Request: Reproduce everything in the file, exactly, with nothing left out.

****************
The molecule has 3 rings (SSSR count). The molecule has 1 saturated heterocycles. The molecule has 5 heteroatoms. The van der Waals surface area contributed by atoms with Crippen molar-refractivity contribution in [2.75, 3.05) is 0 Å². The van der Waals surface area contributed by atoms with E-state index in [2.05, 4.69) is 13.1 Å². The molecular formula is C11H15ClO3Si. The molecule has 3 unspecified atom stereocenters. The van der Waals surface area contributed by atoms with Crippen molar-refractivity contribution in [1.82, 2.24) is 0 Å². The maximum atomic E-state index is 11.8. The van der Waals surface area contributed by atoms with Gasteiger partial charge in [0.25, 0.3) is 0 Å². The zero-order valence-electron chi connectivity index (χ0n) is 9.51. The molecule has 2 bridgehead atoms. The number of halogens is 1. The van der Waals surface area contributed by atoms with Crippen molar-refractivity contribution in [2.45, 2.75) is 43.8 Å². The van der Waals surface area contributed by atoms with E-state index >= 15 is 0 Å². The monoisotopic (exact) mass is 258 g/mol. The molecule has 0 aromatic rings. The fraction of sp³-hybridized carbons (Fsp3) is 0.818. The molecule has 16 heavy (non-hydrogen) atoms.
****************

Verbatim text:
The molecule has 3 rings (SSSR count). The molecule has 1 saturated heterocycles. The molecule has 5 heteroatoms. The van der Waals surface area contributed by atoms with Crippen molar-refractivity contribution in [2.75, 3.05) is 0 Å². The van der Waals surface area contributed by atoms with E-state index in [2.05, 4.69) is 13.1 Å². The molecular formula is C11H15ClO3Si. The molecule has 3 unspecified atom stereocenters. The van der Waals surface area contributed by atoms with Crippen molar-refractivity contribution in [1.82, 2.24) is 0 Å². The maximum atomic E-state index is 11.8. The van der Waals surface area contributed by atoms with Gasteiger partial charge in [0.25, 0.3) is 0 Å². The zero-order valence-electron chi connectivity index (χ0n) is 9.51. The molecule has 2 bridgehead atoms. The number of halogens is 1. The van der Waals surface area contributed by atoms with Crippen molar-refractivity contribution in [2.45, 2.75) is 43.8 Å². The van der Waals surface area contributed by atoms with E-state index >= 15 is 0 Å². The monoisotopic (exact) mass is 258 g/mol. The molecule has 0 aromatic rings. The fraction of sp³-hybridized carbons (Fsp3) is 0.818. The molecule has 16 heavy (non-hydrogen) atoms.